Sorry!! The article you are trying to read is not available now.
Politics And Regulation
Trading And Investing
How To Trade
How To Invest
Wall Of Worry
Hoofy & Boo
From The Buzz & Banter
MV Education center
t3 live subscriptions
Wall Street Banker Pretends to Give to Charity
January 30, 2012 02:26 PM
I'LL GET BACK TO YOU ON THAT
In spite of the recession, 2011 was actually a
pretty good year for charitable giving
. A number of non-profits, including St. Jude and Save the Children, had a strong end to year, and some even broke holiday records.
The bump came for a number of reasons, including a mild winter. However, corporate campaigns, run by the likes of
Bank of America
), seem to have had a major impact.
Whatever goodwill Americans were feeling this holiday most likely didn’t extend to Wall Street. Even if it did, the actions of a self-proclaimed financier (and convicted felon) should go a long way towards keeping the anti-Wall Street status quo.
According to the New York Times
, after the brutal killing of Deloris Gillespie, Wall Street banker Darren Weingrow stepped in and offered her family $10,000 for funeral expenses. The trouble: It’s been six weeks and the money hasn’t come.
When asked, Weingrow has insisted, quite angrily, that he’s the victim of a number of reasonable mix-ups.
The problems began as soon as relatives arrived in New York. Gillespie’s daughter found herself at La Guardia, waiting for a car service Weingrow had promised would take her to her hotel. There was no hotel, or car service, but Weingrow did the right thing and invited the baffled woman to stay with him. She said no.
Things continued pretty much in this vein, with Weingrow insisting that he sent the money and the Gillespie family somehow never receiving it. Eventually, a few good Samaritans covered the majority of the costs.
Weingrow cuts something of a mysterious figure. He claims to work for a firm called BullBear Capital but no one there could be reached. He has also claimed to run a pretty much non-functional website called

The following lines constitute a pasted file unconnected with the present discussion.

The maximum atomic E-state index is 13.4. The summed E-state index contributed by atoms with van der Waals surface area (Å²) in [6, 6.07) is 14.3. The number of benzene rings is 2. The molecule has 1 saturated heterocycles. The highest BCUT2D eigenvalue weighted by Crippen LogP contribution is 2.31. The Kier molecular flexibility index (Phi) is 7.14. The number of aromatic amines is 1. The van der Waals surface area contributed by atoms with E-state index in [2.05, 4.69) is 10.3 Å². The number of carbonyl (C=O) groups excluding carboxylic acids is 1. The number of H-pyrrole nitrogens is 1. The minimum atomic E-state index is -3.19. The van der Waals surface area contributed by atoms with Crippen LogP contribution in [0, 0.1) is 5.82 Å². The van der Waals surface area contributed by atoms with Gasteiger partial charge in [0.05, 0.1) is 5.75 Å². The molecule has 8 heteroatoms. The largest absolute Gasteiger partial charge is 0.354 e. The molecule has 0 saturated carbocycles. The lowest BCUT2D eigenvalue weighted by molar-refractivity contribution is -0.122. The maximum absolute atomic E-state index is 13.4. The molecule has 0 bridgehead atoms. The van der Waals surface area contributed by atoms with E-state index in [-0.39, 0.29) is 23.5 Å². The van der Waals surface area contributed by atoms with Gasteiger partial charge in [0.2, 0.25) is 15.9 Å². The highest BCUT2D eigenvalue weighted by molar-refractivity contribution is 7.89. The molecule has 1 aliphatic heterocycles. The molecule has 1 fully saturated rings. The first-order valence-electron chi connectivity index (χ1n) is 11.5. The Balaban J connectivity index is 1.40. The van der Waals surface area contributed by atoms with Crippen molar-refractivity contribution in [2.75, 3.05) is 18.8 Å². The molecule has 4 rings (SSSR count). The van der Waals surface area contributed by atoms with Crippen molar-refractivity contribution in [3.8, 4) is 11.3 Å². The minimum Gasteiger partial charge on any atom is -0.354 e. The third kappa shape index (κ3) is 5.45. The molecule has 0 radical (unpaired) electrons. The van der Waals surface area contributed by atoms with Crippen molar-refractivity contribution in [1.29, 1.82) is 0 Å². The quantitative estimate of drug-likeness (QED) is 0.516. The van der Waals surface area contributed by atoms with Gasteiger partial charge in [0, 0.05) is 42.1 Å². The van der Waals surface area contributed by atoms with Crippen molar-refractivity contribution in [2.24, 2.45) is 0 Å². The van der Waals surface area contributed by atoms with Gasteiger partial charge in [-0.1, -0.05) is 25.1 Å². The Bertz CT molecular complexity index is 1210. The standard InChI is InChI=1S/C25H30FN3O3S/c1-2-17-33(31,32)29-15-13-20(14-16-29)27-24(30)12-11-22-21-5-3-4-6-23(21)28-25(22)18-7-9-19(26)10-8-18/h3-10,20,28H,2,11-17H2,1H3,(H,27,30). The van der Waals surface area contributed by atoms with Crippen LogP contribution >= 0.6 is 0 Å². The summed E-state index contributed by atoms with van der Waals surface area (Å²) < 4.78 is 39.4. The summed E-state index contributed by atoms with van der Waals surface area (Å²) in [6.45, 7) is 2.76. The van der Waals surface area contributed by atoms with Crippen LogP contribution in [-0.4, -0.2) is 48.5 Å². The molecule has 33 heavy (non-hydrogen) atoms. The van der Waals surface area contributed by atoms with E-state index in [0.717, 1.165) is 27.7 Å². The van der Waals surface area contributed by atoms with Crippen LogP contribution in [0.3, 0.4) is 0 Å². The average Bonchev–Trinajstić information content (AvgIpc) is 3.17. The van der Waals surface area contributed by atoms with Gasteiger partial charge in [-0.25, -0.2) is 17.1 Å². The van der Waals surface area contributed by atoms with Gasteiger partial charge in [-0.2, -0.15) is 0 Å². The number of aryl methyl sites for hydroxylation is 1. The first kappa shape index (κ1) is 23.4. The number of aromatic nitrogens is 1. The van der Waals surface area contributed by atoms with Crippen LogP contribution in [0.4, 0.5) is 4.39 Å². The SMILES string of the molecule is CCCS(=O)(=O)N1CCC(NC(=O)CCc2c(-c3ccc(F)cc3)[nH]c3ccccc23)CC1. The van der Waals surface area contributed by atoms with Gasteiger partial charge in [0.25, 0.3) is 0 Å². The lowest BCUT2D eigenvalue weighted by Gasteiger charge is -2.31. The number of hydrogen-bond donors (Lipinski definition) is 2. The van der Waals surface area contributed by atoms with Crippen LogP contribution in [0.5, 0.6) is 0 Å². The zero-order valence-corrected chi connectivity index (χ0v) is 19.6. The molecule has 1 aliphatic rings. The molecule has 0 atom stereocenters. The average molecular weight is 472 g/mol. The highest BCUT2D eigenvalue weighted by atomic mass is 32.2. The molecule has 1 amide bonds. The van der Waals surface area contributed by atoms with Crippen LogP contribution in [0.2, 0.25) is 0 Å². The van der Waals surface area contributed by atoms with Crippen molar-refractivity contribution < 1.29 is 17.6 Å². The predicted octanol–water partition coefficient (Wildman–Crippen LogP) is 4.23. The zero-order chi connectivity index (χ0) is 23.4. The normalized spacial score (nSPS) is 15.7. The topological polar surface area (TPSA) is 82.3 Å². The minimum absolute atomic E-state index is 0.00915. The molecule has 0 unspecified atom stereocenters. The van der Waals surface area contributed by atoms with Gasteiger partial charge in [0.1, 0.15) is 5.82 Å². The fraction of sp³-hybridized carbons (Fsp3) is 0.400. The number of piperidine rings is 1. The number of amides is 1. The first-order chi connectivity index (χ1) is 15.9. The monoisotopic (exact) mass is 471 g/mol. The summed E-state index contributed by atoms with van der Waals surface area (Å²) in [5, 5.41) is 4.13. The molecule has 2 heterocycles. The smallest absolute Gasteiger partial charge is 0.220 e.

. Basically the only concrete fact available about Mr. Weingrow -- other than that he has given no one $10,000 -- is that he was arrested in 2009 as part of a drug distribution ring.
The Gillespies believe that Weingrow’s offer was part of a publicity stunt but it is unclear what, exactly, he was trying to publicize. Maybe he thought he had the money, maybe he’s just crazy.
This not the best time for “bankers” and “financiers” to go looking for new ways to pull the rug out from under normal, hardworking people. Then again, maybe that was Weingrow’s point: to make Wall Street look a little more evil.
Meanwhile, Americans looking to give to charity -- and lower their taxes -- would probably be better off
following Mitt Romney’s lead.
No positions in stocks mentioned.
MITT ROMNEY BET
SAVE THE CHILDREN
New York Times
See All Tickers »
More From Minyanville
Trading and Investing
MV Education Center
Buzz & Banter
Cooper's Market Report
The Options Strategist
Directory of Terms
T3 Live Subscriptions
Buzz and Banter.com
Ruby Peck Foundation
Terms and Conditions
Follow Minyanville on Facebook
Follow minyanville on Twitter
Follow Minyanville on Linkedin
Subscribe to Our RSS Feed
©2017 Minyanville Media, Inc. All Rights Reserved